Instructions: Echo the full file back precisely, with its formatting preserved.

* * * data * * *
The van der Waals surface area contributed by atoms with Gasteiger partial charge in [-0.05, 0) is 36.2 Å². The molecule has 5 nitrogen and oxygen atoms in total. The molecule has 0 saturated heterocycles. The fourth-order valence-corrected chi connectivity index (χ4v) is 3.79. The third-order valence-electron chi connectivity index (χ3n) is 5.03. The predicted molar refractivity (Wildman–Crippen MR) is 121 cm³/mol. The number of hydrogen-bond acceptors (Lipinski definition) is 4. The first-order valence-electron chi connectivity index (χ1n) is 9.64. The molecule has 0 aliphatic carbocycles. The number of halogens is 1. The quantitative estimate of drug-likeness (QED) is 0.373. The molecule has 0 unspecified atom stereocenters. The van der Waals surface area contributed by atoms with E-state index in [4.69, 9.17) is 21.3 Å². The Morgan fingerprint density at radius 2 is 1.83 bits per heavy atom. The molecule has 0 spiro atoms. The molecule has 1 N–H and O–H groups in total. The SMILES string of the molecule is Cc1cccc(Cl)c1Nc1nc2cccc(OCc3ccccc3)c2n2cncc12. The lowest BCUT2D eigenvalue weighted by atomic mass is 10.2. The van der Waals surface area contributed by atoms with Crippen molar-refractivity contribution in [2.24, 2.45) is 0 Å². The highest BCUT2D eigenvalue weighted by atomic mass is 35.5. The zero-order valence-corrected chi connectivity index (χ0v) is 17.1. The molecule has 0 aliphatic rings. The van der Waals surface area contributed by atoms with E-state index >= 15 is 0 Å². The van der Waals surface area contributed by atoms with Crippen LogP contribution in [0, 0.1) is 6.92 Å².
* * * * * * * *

The van der Waals surface area contributed by atoms with Gasteiger partial charge in [-0.05, 0) is 36.2 Å². The molecule has 5 nitrogen and oxygen atoms in total. The molecule has 0 saturated heterocycles. The fourth-order valence-corrected chi connectivity index (χ4v) is 3.79. The third-order valence-electron chi connectivity index (χ3n) is 5.03. The predicted molar refractivity (Wildman–Crippen MR) is 121 cm³/mol. The number of hydrogen-bond acceptors (Lipinski definition) is 4. The first-order valence-electron chi connectivity index (χ1n) is 9.64. The molecule has 0 aliphatic carbocycles. The number of halogens is 1. The quantitative estimate of drug-likeness (QED) is 0.373. The molecule has 0 unspecified atom stereocenters. The van der Waals surface area contributed by atoms with E-state index in [4.69, 9.17) is 21.3 Å². The Morgan fingerprint density at radius 2 is 1.83 bits per heavy atom. The molecule has 0 spiro atoms. The molecule has 1 N–H and O–H groups in total. The SMILES string of the molecule is Cc1cccc(Cl)c1Nc1nc2cccc(OCc3ccccc3)c2n2cncc12. The lowest BCUT2D eigenvalue weighted by atomic mass is 10.2. The van der Waals surface area contributed by atoms with Crippen molar-refractivity contribution in [2.24, 2.45) is 0 Å². The highest BCUT2D eigenvalue weighted by atomic mass is 35.5. The zero-order valence-corrected chi connectivity index (χ0v) is 17.1. The molecule has 0 aliphatic rings. The van der Waals surface area contributed by atoms with E-state index >= 15 is 0 Å². The van der Waals surface area contributed by atoms with Crippen LogP contribution in [0, 0.1) is 6.92 Å².